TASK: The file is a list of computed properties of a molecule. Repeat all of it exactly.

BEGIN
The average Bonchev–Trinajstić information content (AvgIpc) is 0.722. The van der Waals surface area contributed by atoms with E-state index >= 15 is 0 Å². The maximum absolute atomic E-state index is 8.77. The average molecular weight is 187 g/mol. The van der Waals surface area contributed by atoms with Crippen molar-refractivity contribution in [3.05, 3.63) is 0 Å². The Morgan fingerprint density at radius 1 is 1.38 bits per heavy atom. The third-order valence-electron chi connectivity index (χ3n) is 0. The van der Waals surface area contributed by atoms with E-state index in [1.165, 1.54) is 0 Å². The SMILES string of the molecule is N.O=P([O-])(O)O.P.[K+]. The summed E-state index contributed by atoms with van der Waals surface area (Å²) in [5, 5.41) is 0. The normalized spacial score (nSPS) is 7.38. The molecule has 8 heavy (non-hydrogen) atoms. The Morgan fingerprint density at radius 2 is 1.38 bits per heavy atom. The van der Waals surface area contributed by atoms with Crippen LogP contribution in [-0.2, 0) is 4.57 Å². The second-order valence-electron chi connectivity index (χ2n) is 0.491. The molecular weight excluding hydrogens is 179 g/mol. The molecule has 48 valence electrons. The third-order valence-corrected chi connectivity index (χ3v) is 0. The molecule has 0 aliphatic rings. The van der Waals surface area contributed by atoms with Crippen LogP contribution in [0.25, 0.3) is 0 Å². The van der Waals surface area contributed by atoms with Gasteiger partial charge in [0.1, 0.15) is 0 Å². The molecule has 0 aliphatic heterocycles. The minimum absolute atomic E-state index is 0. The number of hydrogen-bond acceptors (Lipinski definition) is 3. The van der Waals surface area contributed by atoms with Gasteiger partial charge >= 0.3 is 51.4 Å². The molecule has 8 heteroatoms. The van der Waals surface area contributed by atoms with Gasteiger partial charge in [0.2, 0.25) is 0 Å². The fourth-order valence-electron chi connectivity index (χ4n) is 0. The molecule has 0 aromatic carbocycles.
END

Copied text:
The average Bonchev–Trinajstić information content (AvgIpc) is 0.722. The van der Waals surface area contributed by atoms with E-state index >= 15 is 0 Å². The maximum absolute atomic E-state index is 8.77. The average molecular weight is 187 g/mol. The van der Waals surface area contributed by atoms with Crippen molar-refractivity contribution in [3.05, 3.63) is 0 Å². The Morgan fingerprint density at radius 1 is 1.38 bits per heavy atom. The third-order valence-electron chi connectivity index (χ3n) is 0. The van der Waals surface area contributed by atoms with E-state index in [1.165, 1.54) is 0 Å². The SMILES string of the molecule is N.O=P([O-])(O)O.P.[K+]. The summed E-state index contributed by atoms with van der Waals surface area (Å²) in [5, 5.41) is 0. The normalized spacial score (nSPS) is 7.38. The molecule has 8 heavy (non-hydrogen) atoms. The Morgan fingerprint density at radius 2 is 1.38 bits per heavy atom. The van der Waals surface area contributed by atoms with Crippen LogP contribution in [-0.2, 0) is 4.57 Å². The second-order valence-electron chi connectivity index (χ2n) is 0.491. The molecular weight excluding hydrogens is 179 g/mol. The molecule has 48 valence electrons. The third-order valence-corrected chi connectivity index (χ3v) is 0. The molecule has 0 aliphatic rings. The van der Waals surface area contributed by atoms with Crippen LogP contribution in [0.25, 0.3) is 0 Å². The van der Waals surface area contributed by atoms with Gasteiger partial charge in [0.1, 0.15) is 0 Å². The molecule has 0 aliphatic heterocycles. The minimum absolute atomic E-state index is 0. The number of hydrogen-bond acceptors (Lipinski definition) is 3. The van der Waals surface area contributed by atoms with Gasteiger partial charge >= 0.3 is 51.4 Å². The molecule has 8 heteroatoms. The van der Waals surface area contributed by atoms with Gasteiger partial charge in [0.2, 0.25) is 0 Å². The fourth-order valence-electron chi connectivity index (χ4n) is 0. The molecule has 0 aromatic carbocycles.